The United States Postal Service exam, also known as Test 473, is an exam given to everyone who applies for an entry-level job with the USPS. When you apply for a job on the USPS website, the system automatically schedules you to take Test 473. If you miss your scheduled appointment to take the test, the USPS will not consider you for that particular job at that time.
Test 473 is an aptitude and characteristic test that screens applicants for entry-level positions, such as city carriers, mail handlers, mail processing clerks and service, sales and distribution associates. To pass the test and qualify for a position you must receive a minimum score of 70. Depending on the position and time left to apply, you must take the test within a specific timeframe, which you'll learn once you finish your application.
Rescheduling Test 473
If you miss your scheduled time to take Test 473, you'll have to reapply for the position. Visit the USPS website and click "Careers" at the bottom of the page. Search the online database for the job you want to apply for and complete the application again. Follow the on-screen instructions to schedule a new date to take the test.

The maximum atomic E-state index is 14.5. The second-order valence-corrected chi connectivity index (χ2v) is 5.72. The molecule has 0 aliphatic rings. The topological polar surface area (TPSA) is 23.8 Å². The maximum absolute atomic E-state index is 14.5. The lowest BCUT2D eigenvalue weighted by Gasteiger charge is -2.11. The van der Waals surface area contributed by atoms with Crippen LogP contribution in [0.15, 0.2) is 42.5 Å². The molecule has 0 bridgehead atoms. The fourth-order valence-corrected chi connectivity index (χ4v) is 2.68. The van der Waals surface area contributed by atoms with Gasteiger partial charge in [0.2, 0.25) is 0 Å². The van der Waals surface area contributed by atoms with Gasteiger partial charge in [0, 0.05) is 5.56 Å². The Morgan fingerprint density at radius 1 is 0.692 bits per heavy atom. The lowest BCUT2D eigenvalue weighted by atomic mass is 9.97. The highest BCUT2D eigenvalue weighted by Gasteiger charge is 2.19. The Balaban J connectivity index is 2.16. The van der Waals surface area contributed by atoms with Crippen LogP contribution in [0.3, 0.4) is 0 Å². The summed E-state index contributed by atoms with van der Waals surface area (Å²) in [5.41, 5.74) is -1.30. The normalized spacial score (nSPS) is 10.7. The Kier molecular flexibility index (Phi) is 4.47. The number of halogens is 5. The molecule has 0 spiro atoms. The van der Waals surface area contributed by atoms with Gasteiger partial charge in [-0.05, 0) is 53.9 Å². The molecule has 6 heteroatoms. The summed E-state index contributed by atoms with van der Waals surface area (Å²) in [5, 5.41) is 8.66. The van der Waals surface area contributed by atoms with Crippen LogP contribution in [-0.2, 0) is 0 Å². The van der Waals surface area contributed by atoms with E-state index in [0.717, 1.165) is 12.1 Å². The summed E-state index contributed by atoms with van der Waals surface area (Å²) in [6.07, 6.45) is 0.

Preparing for Test 473
Test 473 has five parts -- address checking, forms completion, coding, memory and personal characteristics and experience inventory, which should take about two hours to complete. To prepare for the test, the USPS suggests you review the orientation guide several days before the test, which you should receive one week before your scheduled time. The night before the test, get a good night's sleep, and eat a light, nutritious meal right before taking the test.
Once you finish the test, the USPS will correct it and email your results to the address you provided when you applied for the position. If you pass with a score of 70 or higher, the USPS places your name on an entrance register. Passing the test doesn't guarantee you'll get the job -- it just qualifies you to continue with the hiring process.
Angela M. Wheeland specializes in topics related to taxation, technology, gaming and criminal law. She has contributed to several websites and serves as the lead content editor for a construction-related website. Wheeland holds an Associate of Arts in accounting and criminal justice. She has owned and operated her own income tax-preparation business since 2006.